One way of proving that a given disease is "infectious", is to satisfy Koch's postulates (first proposed by Robert Koch), which demands that the infectious agent be identified only in patients and not in healthy controls, and that patients who contract the agent also develop the disease. These postulates were first used in the discovery that Mycobacteria species cause tuberculosis. Koch's postulates cannot be met ethically for many human diseases because they require experimental infection of a healthy individual with a pathogen produced as a pure culture. Often, even diseases that are quite clearly infectious do not meet the infectious criteria. For example, Treponema pallidum, the causativespirochete of syphilis, cannot be
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Answers:--Bacteria Disease 1: Lyme Disease Causal Agent: Borrelia burgdorferi Vector: Deer Tick Organs Affected: early = skin rash, late = nervous system/brain Symptoms: bullseye rash, etc http://en.wikipedia.org/wiki/Lyme_disease#Symptoms Disease 2: Pulmonary/Inhalation Anthrax Causal Agent: Bacillus anthracis Organs Affected: Lungs, lymph nodes Symptoms: cold or flu-like symptoms for several days, followed by severe (and often fatal) respiratory collapse Disease 3: Legionaires Disease Causal Agent: Legionella pneumophila Organs: lungs Symptoms: Initial symptoms are flu-like, including fever, chills, and dry cough. Advanced stages of the disease cause problems with the gastrointestinal tract and the nervous system and lead to diarrhea and nausea. --Viruses Disease 1: AIDS Causal Agent: HIV Organs: T-cells (not an organ) Symptoms: Low T-cell count & many opportunistic infections http://en.wikipedia.org/wiki/AIDS#Symptoms Disease 2: Chicken Pox Causal Agent: Varicella Zoster Virus Organs: upper respiratory tract, lymph nodes, liver, spleen, epidermis Symptoms: Red bumpy rash over entire body, enlarged spleen & liver Disease 3: Hepatitis Causal Agent: Hepatitis A-G virus Organs: liver Symptoms: More specific symptoms, which can be present in acute hepatitis from any cause, are: profound loss of appetite, aversion to smoking among smokers, dark urine, yellowing of the eyes and skin (i.e., jaundice) and abdominal discomfort. --Fungi Disease: Athletes foot Causal Agent:Trichophyton rubrum and T. mentagrophytes. Organs: skin Symptoms: Athlete's foot causes scaling, flaking and itching of the affected skin. Disease: Ringworm Causal Agent:Tinea corporis Organs: skin Symptoms:the enlarging raised red rings with a central area of healing Disease: allergic bronchopulmonary aspergillosis Causal Agent: Aspergillus spp. Organs: lungs Symptoms: poorly controlled asthma, with wheezing, cough, shortness of breath and exercise intolerance. --Protists Disease: Malaria Causal Agent: Plasmodium spp. Organs: blood, liver Symptoms: fever, shivering, arthralgia (joint pain), vomiting, anemia (caused by hemolysis), hemoglobinuria, and convulsions. Disease: Toxoplasmosis Causal Agent: Toxoplasma gondii Organs: blood, brain (rarely) Symptoms: swollen lymph nodes, or muscle aches and pains that last for a month or more. Disease: Leishmaniasis Causal Agent: Leishmania spp. Organs: skin, blo0d Symptoms:he symptoms of leishmaniasis are skin sores which erupt weeks to months after the person affected is bitten by sand flies. Other consequences, which can become manifest anywhere from a few months to years after infection, include fever, damage to the spleen and liver, and anaemia.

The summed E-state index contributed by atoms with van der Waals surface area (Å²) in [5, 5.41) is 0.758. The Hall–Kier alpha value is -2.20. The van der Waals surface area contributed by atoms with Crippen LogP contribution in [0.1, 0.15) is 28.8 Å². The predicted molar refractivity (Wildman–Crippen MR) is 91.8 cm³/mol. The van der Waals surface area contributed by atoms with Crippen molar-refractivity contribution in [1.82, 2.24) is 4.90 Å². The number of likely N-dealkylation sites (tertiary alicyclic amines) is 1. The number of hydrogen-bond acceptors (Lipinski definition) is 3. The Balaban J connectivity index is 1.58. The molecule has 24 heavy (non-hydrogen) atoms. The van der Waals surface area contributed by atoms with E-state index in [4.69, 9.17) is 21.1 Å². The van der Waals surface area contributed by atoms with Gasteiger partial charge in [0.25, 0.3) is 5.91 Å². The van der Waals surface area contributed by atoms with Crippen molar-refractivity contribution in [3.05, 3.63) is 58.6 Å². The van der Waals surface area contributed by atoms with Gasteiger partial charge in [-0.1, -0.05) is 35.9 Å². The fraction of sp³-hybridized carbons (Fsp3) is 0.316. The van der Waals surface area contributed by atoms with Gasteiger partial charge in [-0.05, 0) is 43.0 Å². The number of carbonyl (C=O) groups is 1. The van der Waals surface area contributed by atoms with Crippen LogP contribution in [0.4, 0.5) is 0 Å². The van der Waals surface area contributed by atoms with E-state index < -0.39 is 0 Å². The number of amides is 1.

Answers:chlorine and other purification methods with water
Answers:it's a virus that is specifically to dog family/wolf/. not transmitted to people, There are diseases that humans and animals can share. Look up zoonotic diseases. Disease causing agents are viruses, bacteria, flies etc. Diseases have different names for same condition. Read more about infectious canine disease or call a vet for more info..
Answers:I knew this one on the top of my head :Trichomoniasis Here are more: http://www.microbiologyprocedure.com/eukaryotes-microbes/list-of-protozoan-diseases-in-human.htm Hope this helped.